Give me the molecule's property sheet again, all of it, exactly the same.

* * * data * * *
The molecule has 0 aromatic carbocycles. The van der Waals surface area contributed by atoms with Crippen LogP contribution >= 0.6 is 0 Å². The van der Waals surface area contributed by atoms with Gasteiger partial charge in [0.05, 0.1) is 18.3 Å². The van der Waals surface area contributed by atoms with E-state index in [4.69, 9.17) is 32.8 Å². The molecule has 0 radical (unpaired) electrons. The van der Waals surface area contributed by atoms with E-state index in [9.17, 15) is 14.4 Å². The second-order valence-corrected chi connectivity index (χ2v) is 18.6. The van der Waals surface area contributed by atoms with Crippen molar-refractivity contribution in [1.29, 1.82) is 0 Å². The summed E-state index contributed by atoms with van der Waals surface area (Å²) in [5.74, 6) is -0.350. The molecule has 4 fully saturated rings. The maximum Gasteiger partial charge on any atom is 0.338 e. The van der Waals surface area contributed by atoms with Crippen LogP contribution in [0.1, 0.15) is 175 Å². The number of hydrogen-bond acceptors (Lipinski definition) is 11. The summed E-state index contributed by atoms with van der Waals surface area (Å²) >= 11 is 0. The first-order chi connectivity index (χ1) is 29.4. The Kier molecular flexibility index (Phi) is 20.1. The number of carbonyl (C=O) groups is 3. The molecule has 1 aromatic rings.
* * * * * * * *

The molecule has 0 aromatic carbocycles. The van der Waals surface area contributed by atoms with Crippen LogP contribution >= 0.6 is 0 Å². The van der Waals surface area contributed by atoms with Gasteiger partial charge in [0.05, 0.1) is 18.3 Å². The van der Waals surface area contributed by atoms with E-state index in [4.69, 9.17) is 32.8 Å². The molecule has 0 radical (unpaired) electrons. The van der Waals surface area contributed by atoms with E-state index in [9.17, 15) is 14.4 Å². The second-order valence-corrected chi connectivity index (χ2v) is 18.6. The van der Waals surface area contributed by atoms with Crippen molar-refractivity contribution in [1.29, 1.82) is 0 Å². The summed E-state index contributed by atoms with van der Waals surface area (Å²) in [5.74, 6) is -0.350. The molecule has 4 fully saturated rings. The maximum Gasteiger partial charge on any atom is 0.338 e. The van der Waals surface area contributed by atoms with Crippen LogP contribution in [0.1, 0.15) is 175 Å². The number of hydrogen-bond acceptors (Lipinski definition) is 11. The summed E-state index contributed by atoms with van der Waals surface area (Å²) >= 11 is 0. The first-order chi connectivity index (χ1) is 29.4. The Kier molecular flexibility index (Phi) is 20.1. The number of carbonyl (C=O) groups is 3. The molecule has 1 aromatic rings.